Featured Research

from universities, journals, and other organizations

Bilingual babies know their grammar by 7 months

Date:
February 14, 2013
Source:
University of British Columbia
Summary:
Babies as young as seven months can distinguish between, and begin to learn, two languages with vastly different grammatical structures, according to new research.

Babies as young as seven months can distinguish between, and begin to learn, two languages with vastly different grammatical structures.
Credit: © Yuri Arcurs / Fotolia

Babies as young as seven months can distinguish between, and begin to learn, two languages with vastly different grammatical structures, according to new research from the University of British Columbia and Université Paris Descartes.

Published February 14 in the journal Nature Communications and presented at the 2013 Annual Meeting of the American Association for the Advancement of Science (AAAS) in Boston, the study shows that infants in bilingual environments use pitch and duration cues to discriminate between languages -- such as English and Japanese -- with opposite word orders.

In English, a function word comes before a content word (the dog, his hat, with friends, for example) and the duration of the content word is longer, while in Japanese or Hindi, the order is reversed, and the pitch of the content word higher.

"By as early as seven months, babies are sensitive to these differences and use these as cues to tell the languages apart," says UBC psychologist Janet Werker, co-author of the study.

Previous research by Werker and Judit Gervain, a linguist at the Université Paris Descartes and co-author of the new study, showed that babies use frequency of words in speech to discern their significance.

"For example, in English the words 'the' and 'with' come up a lot more frequently than other words -- they're essentially learning by counting," says Gervain. "But babies growing up bilingual need more than that, so they develop new strategies that monolingual babies don't necessarily need to use."

"If you speak two languages at home, don't be afraid, it's not a zero-sum game," says Werker. "Your baby is very equipped to keep these languages separate and they do so in remarkable ways."


Story Source:

The above story is based on materials provided by University of British Columbia. Note: Materials may be edited for content and length.


Journal Reference:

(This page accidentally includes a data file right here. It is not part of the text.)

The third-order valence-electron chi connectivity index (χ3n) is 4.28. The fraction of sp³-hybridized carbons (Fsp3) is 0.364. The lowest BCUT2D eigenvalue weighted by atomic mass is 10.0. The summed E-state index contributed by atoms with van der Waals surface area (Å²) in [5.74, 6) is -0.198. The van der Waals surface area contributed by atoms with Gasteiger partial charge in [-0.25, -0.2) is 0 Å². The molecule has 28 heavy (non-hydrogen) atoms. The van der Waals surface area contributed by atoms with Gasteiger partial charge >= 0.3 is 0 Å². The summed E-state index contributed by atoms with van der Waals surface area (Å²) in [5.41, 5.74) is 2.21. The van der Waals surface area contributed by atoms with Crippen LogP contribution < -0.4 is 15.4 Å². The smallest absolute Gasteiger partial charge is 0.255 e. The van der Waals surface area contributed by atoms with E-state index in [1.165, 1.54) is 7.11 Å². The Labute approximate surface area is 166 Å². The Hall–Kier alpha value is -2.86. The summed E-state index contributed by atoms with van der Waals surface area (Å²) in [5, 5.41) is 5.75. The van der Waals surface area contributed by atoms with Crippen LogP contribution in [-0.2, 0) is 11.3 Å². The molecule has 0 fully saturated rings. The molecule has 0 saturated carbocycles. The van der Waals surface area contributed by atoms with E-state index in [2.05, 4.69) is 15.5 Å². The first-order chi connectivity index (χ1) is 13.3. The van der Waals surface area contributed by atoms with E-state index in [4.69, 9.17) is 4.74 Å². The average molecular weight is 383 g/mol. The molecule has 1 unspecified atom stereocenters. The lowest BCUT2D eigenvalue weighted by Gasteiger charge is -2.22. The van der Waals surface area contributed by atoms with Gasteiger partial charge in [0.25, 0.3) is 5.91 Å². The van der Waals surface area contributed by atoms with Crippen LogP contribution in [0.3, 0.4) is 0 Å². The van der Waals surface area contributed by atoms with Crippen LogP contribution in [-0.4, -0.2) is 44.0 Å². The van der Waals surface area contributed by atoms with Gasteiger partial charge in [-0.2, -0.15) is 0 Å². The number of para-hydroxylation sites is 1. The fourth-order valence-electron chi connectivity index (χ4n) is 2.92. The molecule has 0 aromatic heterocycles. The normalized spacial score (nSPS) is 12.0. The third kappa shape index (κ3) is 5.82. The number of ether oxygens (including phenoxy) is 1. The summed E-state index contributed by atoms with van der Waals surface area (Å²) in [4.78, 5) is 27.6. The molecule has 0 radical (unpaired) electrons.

1. Judit Gervain, Janet F. Werker. Prosody cues word order in 7-month-old bilingual infants. Nature Communications, 2013; 4: 1490 DOI: 10.1038/ncomms2430

Cite This Page:

University of British Columbia. "Bilingual babies know their grammar by 7 months." ScienceDaily. ScienceDaily, 14 February 2013. <www.sciencedaily.com/releases/2013/02/130214111606.htm>.
University of British Columbia. (2013, February 14). Bilingual babies know their grammar by 7 months. ScienceDaily. Retrieved July 25, 2014 from www.sciencedaily.com/releases/2013/02/130214111606.htm
University of British Columbia. "Bilingual babies know their grammar by 7 months." ScienceDaily. www.sciencedaily.com/releases/2013/02/130214111606.htm (accessed July 25, 2014).

Share This




More Mind & Brain News

Friday, July 25, 2014

Featured Research

from universities, journals, and other organizations


Featured Videos

from AP, Reuters, AFP, and other news services

New Painkiller Designed To Discourage Abuse: Will It Work?

New Painkiller Designed To Discourage Abuse: Will It Work?

Newsy (July 24, 2014) — The FDA approved Targiniq ER on Wednesday, a painkiller designed to keep users from abusing it. Like any new medication, however, it has doubters. Video provided by Newsy
Powered by NewsLook.com
Can Watching TV Make You Feel Like A Failure?

Can Watching TV Make You Feel Like A Failure?

Newsy (July 24, 2014) — A study by German researchers claims watching TV while you're stressed out can make you feel guilty and like a failure. Video provided by Newsy
Powered by NewsLook.com
China's Ageing Millions Look Forward to Bleak Future

China's Ageing Millions Look Forward to Bleak Future

AFP (July 24, 2014) — China's elderly population is expanding so quickly that children struggle to look after them, pushing them to do something unexpected in Chinese society- move their parents into a nursing home. Duration: 02:07 Video provided by AFP
Powered by NewsLook.com
Idaho Boy Helps Brother With Disabilities Complete Triathlon

Idaho Boy Helps Brother With Disabilities Complete Triathlon

Newsy (July 23, 2014) — An 8-year-old boy helped his younger brother, who has a rare genetic condition that's confined him to a wheelchair, finish a triathlon. Video provided by Newsy
Powered by NewsLook.com

Search ScienceDaily

Number of stories in archives: 140,361

Find with keyword(s):
 
Enter a keyword or phrase to search ScienceDaily for related topics and research stories.

Save/Print:
Share:  

Breaking News:
from the past week

In Other News

... from NewsDaily.com

Science News

    Health News

      Environment News

        Technology News



          Save/Print:
          Share:  

          Free Subscriptions


          Get the latest science news with ScienceDaily's free email newsletters, updated daily and weekly. Or view hourly updated newsfeeds in your RSS reader:

          Get Social & Mobile


          Keep up to date with the latest news from ScienceDaily via social networks and mobile apps:

          Have Feedback?


          Tell us what you think of ScienceDaily -- we welcome both positive and negative comments. Have any problems using the site? Questions?
          Mobile iPhone Android Web
          Follow Facebook Twitter Google+
          Subscribe RSS Feeds Email Newsletters
          Latest Headlines Health & Medicine Mind & Brain Space & Time Matter & Energy Computers & Math Plants & Animals Earth & Climate Fossils & Ruins